The case one makes for diversity – the business case or a non‐business (e.g. human rights, social justice) case – is typically associated with one's preferred definition of diversity. Proponents of the non‐business‐case perspective are likely to believe that diversity should include only “[G]roups that have systematically faced discrimination and oppression at work. These historically disadvantaged groups would typically include non‐whites, women, religious and ethnic minorities, individuals with physical disabilities, older employees, gays, lesbians and bisexuals, and transgendered people ” (p. 2). Alternatively, advocates of the business case perspective are likely to believe that diversity should include a wider variety of dimensions on which people differ, for example “demographics, skills, abilities, cognitive styles, perceptual orientations, personality dimensions, values, attitudes, and beliefs that are germane to group functioning given a specific research context and theoretical orientation” (Harrison and Sin, p. 196). Proudford and Nkomo (p. 338) lament the inclusion of a wide range of variables because it will limit the ability of research “to shed light on the impact of race” in the workplace.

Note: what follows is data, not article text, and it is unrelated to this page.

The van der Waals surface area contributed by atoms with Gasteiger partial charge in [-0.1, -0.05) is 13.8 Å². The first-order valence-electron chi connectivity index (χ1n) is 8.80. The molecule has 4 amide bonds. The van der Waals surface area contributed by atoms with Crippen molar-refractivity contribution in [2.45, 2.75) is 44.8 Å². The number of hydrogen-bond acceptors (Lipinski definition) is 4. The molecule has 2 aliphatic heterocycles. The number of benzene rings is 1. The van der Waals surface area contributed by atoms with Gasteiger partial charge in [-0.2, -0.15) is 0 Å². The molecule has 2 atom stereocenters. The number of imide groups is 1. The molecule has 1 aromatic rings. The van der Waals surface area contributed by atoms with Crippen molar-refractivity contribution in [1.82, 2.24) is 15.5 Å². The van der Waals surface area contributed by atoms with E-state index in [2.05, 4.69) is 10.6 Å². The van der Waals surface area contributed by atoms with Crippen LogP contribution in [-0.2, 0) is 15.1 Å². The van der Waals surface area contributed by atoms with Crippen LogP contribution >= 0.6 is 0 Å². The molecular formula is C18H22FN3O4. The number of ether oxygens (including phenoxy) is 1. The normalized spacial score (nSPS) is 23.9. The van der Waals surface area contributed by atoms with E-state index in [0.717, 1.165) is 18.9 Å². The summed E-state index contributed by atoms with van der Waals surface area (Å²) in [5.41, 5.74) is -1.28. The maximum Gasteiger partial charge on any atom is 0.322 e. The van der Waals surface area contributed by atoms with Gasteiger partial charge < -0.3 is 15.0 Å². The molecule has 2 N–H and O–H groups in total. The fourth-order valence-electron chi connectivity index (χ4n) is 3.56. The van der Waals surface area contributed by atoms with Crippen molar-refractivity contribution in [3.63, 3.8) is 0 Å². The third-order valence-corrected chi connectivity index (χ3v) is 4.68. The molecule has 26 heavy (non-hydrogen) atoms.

Given the comprehensive nature of the book, it is a “must read” for researchers and graduate students in the field of workplace diversity. In the introductory chapter, the editors present a typology of workplace diversity research that enables readers to clearly see how the varied approaches to understanding the topic are related to one another. The typology categorizes workplace diversity research along four dimensions: epistemological stance, awareness of power relations between identity groups, level of analysis of driving causal forces of diversity dynamics, and stability of social identities. As the editors note, incorporating the four genres of workplace diversity research in one volume is important to help address the fragmentation that currently characterizes the literature. Bringing together these diverse approaches to approaching diversity allows researchers to recognize shortcomings in their preferred genres while acquiring useful knowledge that will allow us to “take our research further when we hit a wall” (Prasad et al., p. 18).